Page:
“We will make sure that Putin will be a pariah on the international stage.”
That was the message from President Joe Biden as Russia launched its attack on Ukraine at the end of February, one that has been echoed regularly by leaders across Western capitals — from London, to Paris, to Berlin and beyond. And it has been backed up by condemnation at the United Nations and unprecedented sanctions on the Russian economy, its central bank and Russian oligarchs. Hardly a day passes without some new measure to ostracize Russian President Vladimir Putin and his regime.
In some ways, “pariah” sounds right.
But Russia — the world’s second-largest gas supplier, its third-largest oil supplier and the U.S.’s main competitor in global arms exports — still has friends around the world. Dozens of countries have rejected or abstained from U.N. votes criticizing the Kremlin. Some major powers — China in particular — have toed the Putin line on the war. And while sanctions have no doubt dealt a body blow to the Russian economy, a Bloomberg Economics report found that Russia could actually earn a third more from energy sales this year than last — netting around $321 billion to help line the wartime coffers.
In month two of Putin’s war, the Russian leader has been punished and vilified in meaningful ways. But he is far from out in the cold.
Incoming from Europe: $1 billion a day
Even within the Western coalition — home to the sharpest criticism of Putin and the war — the picture is far from black and white.
On the one hand, faced with a conflict on its doorstep, the European Union has been unambiguous in its rhetoric. “To this act of war, we will respond without weakness, with calm, determination and unity,” France’s President Emmanuel Macron said in late February; last week, German Finance Minister Christian Lindner said the union must “end as quickly as possible all economic ties to Russia.”
In concert with the U.S., the bloc has acted against various Russian economic interests, including its biggest banks. But one huge sector remains largely untouched: energy.
As Grid has reported, Europe relies on Russia for more than a third of its gas needs. And, despite the war, supplies from Moscow, via three major pipeline routes, currently remain steady. As do payments from West to East. The EU’s top diplomat, Josep Borrell, put it starkly last week: “We’ve given Ukraine nearly 1 billion euros [around $1.1 billion],” he said. “That might seem like a lot, but 1 billion euros is what we are paying Putin every day for the energy he provides us with.”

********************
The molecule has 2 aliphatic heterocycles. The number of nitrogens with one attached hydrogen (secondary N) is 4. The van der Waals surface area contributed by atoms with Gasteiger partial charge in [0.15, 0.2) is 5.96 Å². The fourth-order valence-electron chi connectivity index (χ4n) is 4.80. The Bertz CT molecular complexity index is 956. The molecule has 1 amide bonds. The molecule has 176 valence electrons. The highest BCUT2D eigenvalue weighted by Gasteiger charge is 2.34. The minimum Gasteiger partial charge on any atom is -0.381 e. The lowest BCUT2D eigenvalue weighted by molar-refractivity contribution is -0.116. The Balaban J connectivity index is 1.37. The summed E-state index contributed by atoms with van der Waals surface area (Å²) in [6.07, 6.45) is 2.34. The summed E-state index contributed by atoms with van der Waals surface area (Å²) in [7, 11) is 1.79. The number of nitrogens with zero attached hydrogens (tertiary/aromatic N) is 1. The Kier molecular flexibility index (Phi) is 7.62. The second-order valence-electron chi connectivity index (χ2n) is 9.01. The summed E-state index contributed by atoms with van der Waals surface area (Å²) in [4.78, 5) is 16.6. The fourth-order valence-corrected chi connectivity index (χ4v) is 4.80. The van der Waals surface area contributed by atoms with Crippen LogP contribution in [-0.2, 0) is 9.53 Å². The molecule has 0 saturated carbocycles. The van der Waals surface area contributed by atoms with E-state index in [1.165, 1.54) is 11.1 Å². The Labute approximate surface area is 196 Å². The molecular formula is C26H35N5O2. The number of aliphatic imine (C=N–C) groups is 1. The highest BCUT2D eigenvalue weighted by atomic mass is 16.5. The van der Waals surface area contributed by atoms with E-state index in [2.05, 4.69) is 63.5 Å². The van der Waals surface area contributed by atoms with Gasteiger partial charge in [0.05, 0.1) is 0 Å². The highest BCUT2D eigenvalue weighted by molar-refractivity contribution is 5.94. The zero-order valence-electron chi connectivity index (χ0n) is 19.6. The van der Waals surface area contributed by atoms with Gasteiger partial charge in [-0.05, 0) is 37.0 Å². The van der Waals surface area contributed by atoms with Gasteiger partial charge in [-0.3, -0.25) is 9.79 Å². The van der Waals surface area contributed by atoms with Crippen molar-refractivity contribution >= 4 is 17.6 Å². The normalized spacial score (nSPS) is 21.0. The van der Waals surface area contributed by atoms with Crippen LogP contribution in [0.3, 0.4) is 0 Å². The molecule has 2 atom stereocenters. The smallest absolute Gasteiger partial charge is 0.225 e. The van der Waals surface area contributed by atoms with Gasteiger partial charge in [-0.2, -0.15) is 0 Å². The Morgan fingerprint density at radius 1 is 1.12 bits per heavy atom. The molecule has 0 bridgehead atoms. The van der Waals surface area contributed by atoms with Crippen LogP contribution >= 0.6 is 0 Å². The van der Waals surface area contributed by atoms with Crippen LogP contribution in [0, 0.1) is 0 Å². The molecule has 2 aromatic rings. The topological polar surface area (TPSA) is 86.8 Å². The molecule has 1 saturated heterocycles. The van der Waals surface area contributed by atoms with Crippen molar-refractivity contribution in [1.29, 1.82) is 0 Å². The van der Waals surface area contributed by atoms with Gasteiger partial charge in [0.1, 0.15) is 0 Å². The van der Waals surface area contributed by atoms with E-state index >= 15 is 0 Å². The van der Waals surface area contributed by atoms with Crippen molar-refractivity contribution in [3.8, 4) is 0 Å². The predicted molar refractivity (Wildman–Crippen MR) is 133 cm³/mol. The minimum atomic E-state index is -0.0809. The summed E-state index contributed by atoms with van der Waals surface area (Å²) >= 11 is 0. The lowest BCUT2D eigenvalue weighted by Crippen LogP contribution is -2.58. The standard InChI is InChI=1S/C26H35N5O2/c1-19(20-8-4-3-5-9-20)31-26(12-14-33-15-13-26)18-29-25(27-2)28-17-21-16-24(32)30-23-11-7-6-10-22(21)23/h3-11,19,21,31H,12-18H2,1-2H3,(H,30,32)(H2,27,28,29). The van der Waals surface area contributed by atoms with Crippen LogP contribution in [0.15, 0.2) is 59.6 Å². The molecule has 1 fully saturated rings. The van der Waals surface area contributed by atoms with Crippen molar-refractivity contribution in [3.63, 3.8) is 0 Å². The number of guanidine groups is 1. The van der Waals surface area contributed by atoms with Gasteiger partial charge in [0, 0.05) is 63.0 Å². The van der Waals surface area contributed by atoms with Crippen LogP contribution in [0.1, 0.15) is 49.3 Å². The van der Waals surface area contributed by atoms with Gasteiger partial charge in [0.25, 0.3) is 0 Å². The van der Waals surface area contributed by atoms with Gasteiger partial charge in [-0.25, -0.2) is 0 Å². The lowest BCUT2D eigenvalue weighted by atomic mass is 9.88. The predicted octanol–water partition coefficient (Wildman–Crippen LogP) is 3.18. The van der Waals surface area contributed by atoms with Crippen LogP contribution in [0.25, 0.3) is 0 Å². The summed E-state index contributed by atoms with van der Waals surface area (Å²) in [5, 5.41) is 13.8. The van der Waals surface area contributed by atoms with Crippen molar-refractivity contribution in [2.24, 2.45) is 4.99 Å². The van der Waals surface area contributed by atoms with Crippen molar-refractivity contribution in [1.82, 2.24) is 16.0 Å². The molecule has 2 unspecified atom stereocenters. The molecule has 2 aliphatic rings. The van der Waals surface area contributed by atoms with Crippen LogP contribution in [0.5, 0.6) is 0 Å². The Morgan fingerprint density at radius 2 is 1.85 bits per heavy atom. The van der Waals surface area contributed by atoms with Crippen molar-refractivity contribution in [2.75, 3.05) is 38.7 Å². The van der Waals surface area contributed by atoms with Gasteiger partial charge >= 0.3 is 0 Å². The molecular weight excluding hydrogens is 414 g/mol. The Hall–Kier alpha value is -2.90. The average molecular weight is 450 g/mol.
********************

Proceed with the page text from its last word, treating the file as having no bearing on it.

The money matters — hugely. To put this in perspective: Russia spends around $62 billion a year on its armed forces, according to one recent estimate — meaning that, since the beginning of the war, Europe has already covered about two-thirds of Moscow’s annual military budget.
Lithuania was the first country to turn off the Russian tap, announcing last week that “from this month on — no more Russian gas.” “If we can do it,” Lithuanian President Gitanas Nauseda said, “the rest of Europe can do it too.”
Certainly the rest of Europe “can,” albeit not without hardship; but thus far, the Europeans are still sending their payments to Moscow. Lithuania’s Baltic neighbors are moving to cut their energy ties to Russia later this year, and Poland has said it will make itself independent of Russian supplies by the end of 2022.
The debate is perhaps most vigorous, and the consequences most important, for Germany. Russia was the source of more than half of Berlin’s gas imports in 2021, according to Reuters data. Which is why, when the country’s finance minister called for severing economic ties with Moscow, he also added a giant caveat: An embargo on Russian energy would, he said, “inflict more damage on ourselves than on them.”
Already, economists are anticipating an economic slowdown in Germany as a result of the war. Severing ties completely could turn that into a full-blown recession, according to Germany’s top banking lobby group.
Finland, less dependent than others on Russian supplies, has in recent days boosted its investments in the energy sector in a bid to ease and ultimately end its reliance on resources from Moscow. For now, as Finland’s Prime Minister Sanna Marin made clear, “We are supporting and actually financing Russia’s war by purchasing oil, gas and other fossil energy fuels.”
Friends on the global stage
Beyond the energy money, one could argue that — when it comes to the U.S. and Europe — Putin is indeed a pariah. These countries have imposed harsh economic sanctions, withdrawn their diplomats and accused the Kremlin of war crimes, among other actions. Zoom out to the rest of the world, and you get a very different picture.
China, India, Brazil, Argentina and Mexico, along with several other Asian and African nations, have maintained ties with Moscow. Even NATO ally Turkey — which has sent weapons to Ukraine — has not sanctioned Russia, nor has it closed its airspace to Russian aircraft.
Some in that list voted to condemn the Ukraine invasion at the U.N. — but they continue to resist direct action against the Kremlin.
China not only abstained from the vote, it has repeatedly echoed the Kremlin view of the war in public pronouncements and via its state media. China doesn’t call it a “war,” refuses to blame Putin or Russia for what is happening, and says regularly that NATO and the U.S. are at fault. All this reflects Beijing’s calculus of its own interests, which as former Australian prime minister and Asia Society President Kevin Rudd told Grid last week, “point definitively in the direction of Moscow.”
“They want a benign relationship with the Russians because of the length and history of the Russian-Chinese border,” Rudd explained. “They want to be able to dedicate all their strategic energies to their principal global and regional strategic adversary, the United States, rather than having to divert some of those resources — military or otherwise — to handling the Russian question.”